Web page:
extra virgin olive oil has many of the natural nutrients taken out of it to reduce the flavor of hte olive.
I use organic olive oil. It is high in antioxidents and has no saturated fats. If you haven't tried it, you should be able to get a sample at most Health Food Stores. It really doesn't add any taste to foods, and it cooks at low heat. I don't do much 'frying" like chicken for fries, but the oil is great for no stick cooking and as a replacement for vegetable oil in baking (don't need as much and does an excellent job for moisture).
Each to his own. I just prefere the oil I use. I gave up all other oils yrs ago after I was first intrduced to organic olive oil. Not virginated.
Dr's are now researching the effects of organic olive oil and heart disease. So far many studies have shown that it breaks down the saturated fats that build up in our arteries and reduces the narrowing of those arteries. Talk to your DR about it.
As long as your a not allergic to nuts :(
You're very confused about oil. Extra virgin olive oil is the very first pressing of the olive, not the addition of anything. It's the richest in nutrients and the least processed and uses the least heat. Virgin is the second pressing, and then there's a third pressing which is plain olive oil. Any olive oil can be organic; that just means the olive trees are grown organically, so organic olive oil can be extra virgin, virgin, or later pressings. If your olive oil has not taste, either your taste buds aren't that strong or you're buying bad olive oil, because it's supposed to have a rich taste of olives. Extra virgin has the most taste, because it's the first pressing. Different oils have different tastes -- Greek olives taste different from Italian which are different from Spanish. And any high heat cooking, such as frying, in olive oil produces carcinogens. Olive also doesn't break down the saturated fats in our arteries. Olive oil actually is full of saturated fats. It is, however, considered a good fat because rather than oxidizing quickly, causing fats to stick to the artery walls, it helps fat, in the form of cholesterol, which is necessary to the production of hormones and carrying fat soluble nutrients to where they need to go, keep moving. That's the fat story -- it either sticks, or it moves. Fish oil, which is very good for you, is all saturated fat. Those terms are advertising terms. The medical terms are triglycerides, most prevalent in hydrogenated oils, which is the worst factor. The second is LDL, low density lipoproteins, which is the second worst, and HDL, which includes olive oil and fish oil and many other oils. Most oils combine different fats in them, and olive oil is one of them. It has some omega 3, some omega 6, some omega 9 fats. But if you do high heat cooking, it can't be your only oil. Some highly saturated oils, such as coconut and red palm, are quite good for you because they're also very high in antioxidants.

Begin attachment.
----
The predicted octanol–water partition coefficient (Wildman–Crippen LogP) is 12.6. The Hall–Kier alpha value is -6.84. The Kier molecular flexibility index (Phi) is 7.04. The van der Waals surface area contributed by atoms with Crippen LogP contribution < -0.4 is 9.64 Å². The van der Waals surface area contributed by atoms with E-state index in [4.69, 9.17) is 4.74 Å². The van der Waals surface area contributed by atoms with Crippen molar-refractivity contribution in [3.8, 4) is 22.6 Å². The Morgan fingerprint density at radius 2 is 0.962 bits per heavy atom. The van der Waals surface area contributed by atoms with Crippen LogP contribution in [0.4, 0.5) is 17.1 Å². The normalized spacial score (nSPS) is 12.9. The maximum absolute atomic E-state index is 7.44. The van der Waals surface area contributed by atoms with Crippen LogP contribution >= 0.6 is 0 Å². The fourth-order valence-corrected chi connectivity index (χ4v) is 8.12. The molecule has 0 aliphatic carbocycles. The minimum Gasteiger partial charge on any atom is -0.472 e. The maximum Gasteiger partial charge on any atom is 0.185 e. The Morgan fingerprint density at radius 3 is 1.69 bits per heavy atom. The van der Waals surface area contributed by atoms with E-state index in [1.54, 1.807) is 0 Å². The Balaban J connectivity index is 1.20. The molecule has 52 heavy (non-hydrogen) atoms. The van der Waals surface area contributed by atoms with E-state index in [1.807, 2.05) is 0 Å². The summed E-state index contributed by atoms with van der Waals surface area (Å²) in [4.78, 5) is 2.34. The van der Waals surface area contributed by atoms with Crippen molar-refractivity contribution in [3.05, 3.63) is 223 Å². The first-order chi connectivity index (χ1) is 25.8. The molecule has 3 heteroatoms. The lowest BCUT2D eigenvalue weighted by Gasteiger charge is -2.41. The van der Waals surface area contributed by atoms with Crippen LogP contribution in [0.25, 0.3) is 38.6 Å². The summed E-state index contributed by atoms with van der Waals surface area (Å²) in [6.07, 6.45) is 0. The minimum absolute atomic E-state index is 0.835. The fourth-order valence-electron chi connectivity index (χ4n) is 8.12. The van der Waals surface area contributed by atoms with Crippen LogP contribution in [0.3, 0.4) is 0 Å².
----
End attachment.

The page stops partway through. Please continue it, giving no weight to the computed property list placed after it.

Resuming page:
Now, an interesting point. Everyone keeps talking about vegetable oils. There are no vegetable oils. That's an advertising term, to differentiate animal from plant fats. Canola oil and safflower oil are closest to vegetable oils, since rape is a vegetable and safflower is a flower, but the oil is made from the seed. Corn oil is made from a cereal grain, olive oil, almond oil, avocado oil, grapeseed oil, sunflower oil, hazelnut oil, coconut oil, red palm oil, etc, are made from fruits. Peanut oil is made from a legume. See? Not really vegetables, are they? Isn't that fascinating?